It’s great that so many runners enjoy the course, this Sunday’s Amica Iron Horse Half Marathon, 10K and 5K reached capacity because of its popularity. However, questions we’ve received from those shut out by course limits prompt us to assess hotly debated topics in the running community. Bandits and bib transfers.
We’ll start with the simpler of the two scenarios. Bib transfers are not allowed first and foremost for safety purposes – we don’t know who you are if you get hurt or an emergency situation occurs. Period. Not knowing who you are is a scary situation. I have had too many conversations (any one is too many) with family members of runners transported by medical. Making that family contact immediately is necessary on many levels to ensure the best possible physical and emotional care for the runner. At the end of the day, there’s nothing more important than keeping everyone safe.
People ask us why we can’t do bib transfers in person on race day, a logistic impossibility on many levels. It’s nowhere near as simple as saying “I’ll just give my bib to a friend and they can give you their name”. Really, it doesn’t work that way with hundreds or thousands of runners on race day.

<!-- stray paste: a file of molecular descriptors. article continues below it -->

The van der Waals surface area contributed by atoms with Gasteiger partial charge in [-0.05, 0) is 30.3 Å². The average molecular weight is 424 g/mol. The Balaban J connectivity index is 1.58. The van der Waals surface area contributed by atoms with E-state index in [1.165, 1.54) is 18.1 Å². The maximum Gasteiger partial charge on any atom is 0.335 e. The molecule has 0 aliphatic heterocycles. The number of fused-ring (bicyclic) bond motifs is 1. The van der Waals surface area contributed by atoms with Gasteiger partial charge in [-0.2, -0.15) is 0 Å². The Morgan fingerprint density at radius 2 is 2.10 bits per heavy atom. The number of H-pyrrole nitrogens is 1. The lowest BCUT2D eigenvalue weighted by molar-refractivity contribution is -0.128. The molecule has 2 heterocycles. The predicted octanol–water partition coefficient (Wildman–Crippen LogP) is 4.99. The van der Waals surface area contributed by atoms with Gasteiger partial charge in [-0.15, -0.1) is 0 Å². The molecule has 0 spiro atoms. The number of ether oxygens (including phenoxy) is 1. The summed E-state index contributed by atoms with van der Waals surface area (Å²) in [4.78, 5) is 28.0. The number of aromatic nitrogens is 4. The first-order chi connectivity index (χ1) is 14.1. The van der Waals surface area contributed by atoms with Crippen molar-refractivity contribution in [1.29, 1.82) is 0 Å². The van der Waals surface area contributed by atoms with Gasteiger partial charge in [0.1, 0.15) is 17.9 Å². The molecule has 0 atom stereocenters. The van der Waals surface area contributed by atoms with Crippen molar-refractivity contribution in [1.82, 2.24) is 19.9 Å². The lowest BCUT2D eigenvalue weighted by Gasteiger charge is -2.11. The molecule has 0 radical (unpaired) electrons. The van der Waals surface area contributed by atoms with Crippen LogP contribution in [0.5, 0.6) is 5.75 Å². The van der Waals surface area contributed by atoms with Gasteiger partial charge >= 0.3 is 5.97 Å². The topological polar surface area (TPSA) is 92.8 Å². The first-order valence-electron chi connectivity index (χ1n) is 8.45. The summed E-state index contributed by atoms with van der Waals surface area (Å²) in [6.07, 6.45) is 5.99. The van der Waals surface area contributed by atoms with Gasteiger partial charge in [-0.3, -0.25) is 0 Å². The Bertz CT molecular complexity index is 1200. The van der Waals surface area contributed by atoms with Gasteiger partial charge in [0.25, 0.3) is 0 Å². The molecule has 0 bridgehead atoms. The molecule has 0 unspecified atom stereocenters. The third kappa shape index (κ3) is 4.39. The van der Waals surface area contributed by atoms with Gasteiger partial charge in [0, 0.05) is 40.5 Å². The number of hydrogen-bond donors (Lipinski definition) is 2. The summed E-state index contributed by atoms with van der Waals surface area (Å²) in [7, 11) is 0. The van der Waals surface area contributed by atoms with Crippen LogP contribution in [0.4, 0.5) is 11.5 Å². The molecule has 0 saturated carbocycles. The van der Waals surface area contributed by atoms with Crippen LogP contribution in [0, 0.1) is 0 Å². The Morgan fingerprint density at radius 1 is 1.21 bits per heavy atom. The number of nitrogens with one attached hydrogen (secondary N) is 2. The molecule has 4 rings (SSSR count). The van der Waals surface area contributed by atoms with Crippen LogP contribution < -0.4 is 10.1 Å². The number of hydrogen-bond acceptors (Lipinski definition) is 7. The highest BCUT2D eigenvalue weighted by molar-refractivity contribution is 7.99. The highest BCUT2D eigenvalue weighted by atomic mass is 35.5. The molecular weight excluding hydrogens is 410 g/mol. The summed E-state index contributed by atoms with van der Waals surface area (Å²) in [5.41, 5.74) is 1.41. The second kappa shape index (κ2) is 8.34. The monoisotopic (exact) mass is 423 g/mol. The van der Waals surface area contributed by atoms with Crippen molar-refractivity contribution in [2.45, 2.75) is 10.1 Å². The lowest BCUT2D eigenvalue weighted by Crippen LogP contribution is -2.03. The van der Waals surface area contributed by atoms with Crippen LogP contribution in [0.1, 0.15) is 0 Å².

And, bandits… Bandits make a race dangerous – we don’t know who they are so if injury occurs, we’re back at square one with major safety concerns (re-read above if you don’t think that’s a valid dissuasion to bandit). We’re also not planning on extra bodies on the course so increased traffic causes safety concern that can negatively affect others, you know, the people who paid to participate.
Everything a bandit uses is a stolen service from those who entered honestly – water, portalets, medical services, food etc. They are stealing. Everyone else registered and paid the entry fee, which also provides for police, medical, road closures and all the other expenses of the race. And, our permits allow only the number of people set by course limits to run, so bandits are also jeopardizing the continuation of the race by breaking our permit.
If you don’t believe me on this, please take a look at what my dear colleague Dave McGillivray, Boston Marathon race director, thinks about bandits in a recent “Ask the Director” Runners World column. http://www.runnersworld.com/
Please don’t do it. Please discourage others from doing it. You wouldn’t dress up for a wedding, hit the dance floor and eat the cake because it was a public venue, and there isn’t even a major safety risk there!